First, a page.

The “camel pose”: this yoga posture that relieves back and stomach pain

Ustrasana, or, the “camel pose” can relieve back pain and constipation. Getty Images

The yoga position, ustrasana, is said to benefit the entire upper body, relieving back pain and constipation. Details.

Sleep easier, reduced stress, improved flexibility… Many are the health benefits of the practice of yoga. One pose in particular may even relieve digestive issues like constipation and lower back pain: Ustrasana, also known as “camel pose.”

The key stretch after a day in front of a screen

“It is the counter-posture of the position sitting in front of the computer !”, launches immediately Amelie Decoux, osteopath and yoga teacher in Annecy. We just have to see what it looks like in practice. On your knees on the ground, you arch your back, your sternum rises towards the ceiling and your hands rest behind your thighs, on your ankles or in front, depending on your flexibility.

In video, Dua Lipa gives us a yoga lesson with this Sirsasana

Done correctly and regularly (two to three times a week), “stretching can relieve the back by causing the posterior muscle chain to engage, which will strengthen the spine”, specifies Amélie Decoux.

With the front side of the body fully stretched, the posture also promotes transit. “It’s as if we stretched the colon, illustrates the osteopath, we give it space. The diaphragm moves away from the pelvis to make more room for the digestive system and create more blood supply. And better vascularity leads to better organ function.”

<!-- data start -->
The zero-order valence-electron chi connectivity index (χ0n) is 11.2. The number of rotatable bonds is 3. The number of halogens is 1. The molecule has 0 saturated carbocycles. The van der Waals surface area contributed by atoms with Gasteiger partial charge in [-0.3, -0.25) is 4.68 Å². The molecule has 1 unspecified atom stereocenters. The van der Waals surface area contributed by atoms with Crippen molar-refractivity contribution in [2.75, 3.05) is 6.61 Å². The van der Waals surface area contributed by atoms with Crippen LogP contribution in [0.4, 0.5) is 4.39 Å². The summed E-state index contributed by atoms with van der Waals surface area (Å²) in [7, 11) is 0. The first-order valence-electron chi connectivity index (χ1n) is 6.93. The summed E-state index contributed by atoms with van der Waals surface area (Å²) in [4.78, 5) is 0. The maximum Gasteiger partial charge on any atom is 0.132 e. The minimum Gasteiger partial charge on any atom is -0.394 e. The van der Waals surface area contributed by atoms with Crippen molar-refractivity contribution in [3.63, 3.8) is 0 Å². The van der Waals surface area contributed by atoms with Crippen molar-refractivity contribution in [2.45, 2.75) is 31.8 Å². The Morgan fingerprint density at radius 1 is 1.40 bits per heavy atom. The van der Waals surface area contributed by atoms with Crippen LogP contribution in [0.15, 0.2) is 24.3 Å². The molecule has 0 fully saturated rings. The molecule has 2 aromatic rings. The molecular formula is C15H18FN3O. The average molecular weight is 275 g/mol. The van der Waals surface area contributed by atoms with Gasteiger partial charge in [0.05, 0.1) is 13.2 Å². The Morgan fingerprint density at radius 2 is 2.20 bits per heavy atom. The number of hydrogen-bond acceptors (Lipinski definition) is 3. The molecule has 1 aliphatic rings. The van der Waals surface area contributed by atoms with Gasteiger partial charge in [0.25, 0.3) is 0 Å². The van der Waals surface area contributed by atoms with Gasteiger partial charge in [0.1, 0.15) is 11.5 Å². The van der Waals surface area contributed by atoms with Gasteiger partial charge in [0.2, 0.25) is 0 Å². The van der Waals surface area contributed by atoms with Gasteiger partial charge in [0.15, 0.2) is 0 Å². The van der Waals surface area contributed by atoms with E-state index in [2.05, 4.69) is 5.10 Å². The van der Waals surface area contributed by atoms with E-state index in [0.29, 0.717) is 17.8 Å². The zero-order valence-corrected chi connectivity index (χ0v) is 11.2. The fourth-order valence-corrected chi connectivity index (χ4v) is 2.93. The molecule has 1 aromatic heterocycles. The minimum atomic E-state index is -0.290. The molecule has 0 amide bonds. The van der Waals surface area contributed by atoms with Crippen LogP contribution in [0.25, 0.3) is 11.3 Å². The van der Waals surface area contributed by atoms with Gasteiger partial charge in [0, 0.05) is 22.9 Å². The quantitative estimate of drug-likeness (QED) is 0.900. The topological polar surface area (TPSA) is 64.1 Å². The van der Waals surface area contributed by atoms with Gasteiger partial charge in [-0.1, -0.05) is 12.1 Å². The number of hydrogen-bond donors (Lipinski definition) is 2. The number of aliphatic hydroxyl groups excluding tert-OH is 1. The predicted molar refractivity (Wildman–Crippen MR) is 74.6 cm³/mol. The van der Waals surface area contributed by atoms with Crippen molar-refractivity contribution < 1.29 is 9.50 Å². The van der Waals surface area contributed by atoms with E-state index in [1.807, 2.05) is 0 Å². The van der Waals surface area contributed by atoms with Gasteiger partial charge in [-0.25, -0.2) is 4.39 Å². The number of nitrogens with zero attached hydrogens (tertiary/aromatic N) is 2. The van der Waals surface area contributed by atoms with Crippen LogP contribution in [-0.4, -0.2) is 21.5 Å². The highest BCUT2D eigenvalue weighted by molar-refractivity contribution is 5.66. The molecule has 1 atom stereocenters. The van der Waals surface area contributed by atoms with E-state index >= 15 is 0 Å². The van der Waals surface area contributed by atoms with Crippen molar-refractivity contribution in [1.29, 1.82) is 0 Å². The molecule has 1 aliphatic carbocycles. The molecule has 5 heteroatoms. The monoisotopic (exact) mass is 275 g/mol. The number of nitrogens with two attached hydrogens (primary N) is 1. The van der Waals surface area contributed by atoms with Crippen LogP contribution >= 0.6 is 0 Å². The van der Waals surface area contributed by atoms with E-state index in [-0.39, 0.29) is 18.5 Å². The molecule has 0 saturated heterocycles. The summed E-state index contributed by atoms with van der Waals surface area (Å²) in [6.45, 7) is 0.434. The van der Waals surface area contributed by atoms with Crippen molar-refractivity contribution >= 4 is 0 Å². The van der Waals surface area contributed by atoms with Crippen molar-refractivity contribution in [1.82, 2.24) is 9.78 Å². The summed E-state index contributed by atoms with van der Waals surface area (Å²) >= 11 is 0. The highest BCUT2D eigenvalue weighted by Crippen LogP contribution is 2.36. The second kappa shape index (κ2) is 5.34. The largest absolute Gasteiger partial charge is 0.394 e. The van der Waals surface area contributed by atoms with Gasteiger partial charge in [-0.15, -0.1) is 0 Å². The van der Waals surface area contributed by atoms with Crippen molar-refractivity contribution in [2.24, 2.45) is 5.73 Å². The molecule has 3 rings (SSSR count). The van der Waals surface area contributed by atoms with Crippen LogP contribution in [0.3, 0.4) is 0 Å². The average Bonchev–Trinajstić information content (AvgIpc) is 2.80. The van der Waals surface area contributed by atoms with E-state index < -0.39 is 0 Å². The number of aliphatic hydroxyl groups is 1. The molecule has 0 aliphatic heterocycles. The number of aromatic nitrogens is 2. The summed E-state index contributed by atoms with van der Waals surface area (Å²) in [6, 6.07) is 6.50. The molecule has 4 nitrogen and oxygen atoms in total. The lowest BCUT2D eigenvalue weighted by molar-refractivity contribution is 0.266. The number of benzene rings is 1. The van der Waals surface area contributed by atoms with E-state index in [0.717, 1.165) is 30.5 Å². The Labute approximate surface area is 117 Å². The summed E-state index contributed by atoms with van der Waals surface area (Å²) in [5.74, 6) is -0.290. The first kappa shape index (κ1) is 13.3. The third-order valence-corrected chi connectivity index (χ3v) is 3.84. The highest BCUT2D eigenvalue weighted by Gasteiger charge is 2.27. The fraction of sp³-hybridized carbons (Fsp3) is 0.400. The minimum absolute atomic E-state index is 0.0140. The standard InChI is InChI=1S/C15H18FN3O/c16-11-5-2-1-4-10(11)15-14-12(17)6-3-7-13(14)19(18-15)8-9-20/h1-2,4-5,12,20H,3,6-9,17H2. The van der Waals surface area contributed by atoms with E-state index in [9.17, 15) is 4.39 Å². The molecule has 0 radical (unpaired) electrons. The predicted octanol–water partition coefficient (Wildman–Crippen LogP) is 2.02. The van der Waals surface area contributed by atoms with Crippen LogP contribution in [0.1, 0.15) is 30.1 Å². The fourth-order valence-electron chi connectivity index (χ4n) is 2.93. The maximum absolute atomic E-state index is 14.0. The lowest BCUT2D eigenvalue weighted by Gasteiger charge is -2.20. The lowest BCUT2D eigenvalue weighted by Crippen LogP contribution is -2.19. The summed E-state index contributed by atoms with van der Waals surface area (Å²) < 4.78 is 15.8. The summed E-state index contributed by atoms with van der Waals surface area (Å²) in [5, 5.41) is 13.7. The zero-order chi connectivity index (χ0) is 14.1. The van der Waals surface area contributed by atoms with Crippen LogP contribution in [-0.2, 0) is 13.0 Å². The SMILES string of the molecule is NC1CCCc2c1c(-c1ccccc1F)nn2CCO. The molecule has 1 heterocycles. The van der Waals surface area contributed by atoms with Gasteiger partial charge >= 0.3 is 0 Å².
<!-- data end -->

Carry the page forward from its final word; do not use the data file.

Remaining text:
It’s like stretching the colon, giving it space

Amélie Decoux, osteopath and yoga teacher

Performed in the morning, on an empty stomach after a few warm-up postures, this stretch awakens and disrupts the rest of the digestive system. However, the relief effect on constipation is not systematic, especially if it is not caused solely by the colon but also by stress or any other particular state of health, underlines Amélie Decoux.

As a bonus, “this posture of great “opening of the heart” boosts the nervous system (the twist stimulates the nerves), stretches the quadriceps and opens the rib cage, which allows you to breathe better”, completes the specialist.

Performing Ustrasana Without Getting Injured

If you don’t practice yoga, you can also include this posture in a stretching routine, says Amélie Decoux. To do it without hurting yourself, a few rules must be followed.

Sitting on the heels, raise the hips above the knees, placing yourself vertically. The arms rise towards the sky when you inhale, then place themselves in namaste (hands clasped in front of the heart) when exhaling. Tight glutes create a slight retroversion of the pelvis to protect our lower spine.

On the inhale, the sternum – which brings us into the pose – rises forward, and the shoulder blades pull back. We repeat this inspiration two to three times before letting our hands slide behind our legs. If you are comfortable, you can relax your head backwards. The intention should be to truly stretch, creating space between the diaphragm and the pelvis.

To come out of the posture, a long inspiration accompanies the hands on the opposite path, from the heels to the namaste. On the exhale, the glutes return to the heels. We wait a few moments before changing posture, to avoid dizziness.

For a complete practice, we hold the so-called “camel” position for three to five deep breaths, coupling it with other postures. Beginners, however, should be careful not to contort themselves too much.

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The “camel pose”: this yoga posture that relieves back and stomach pain

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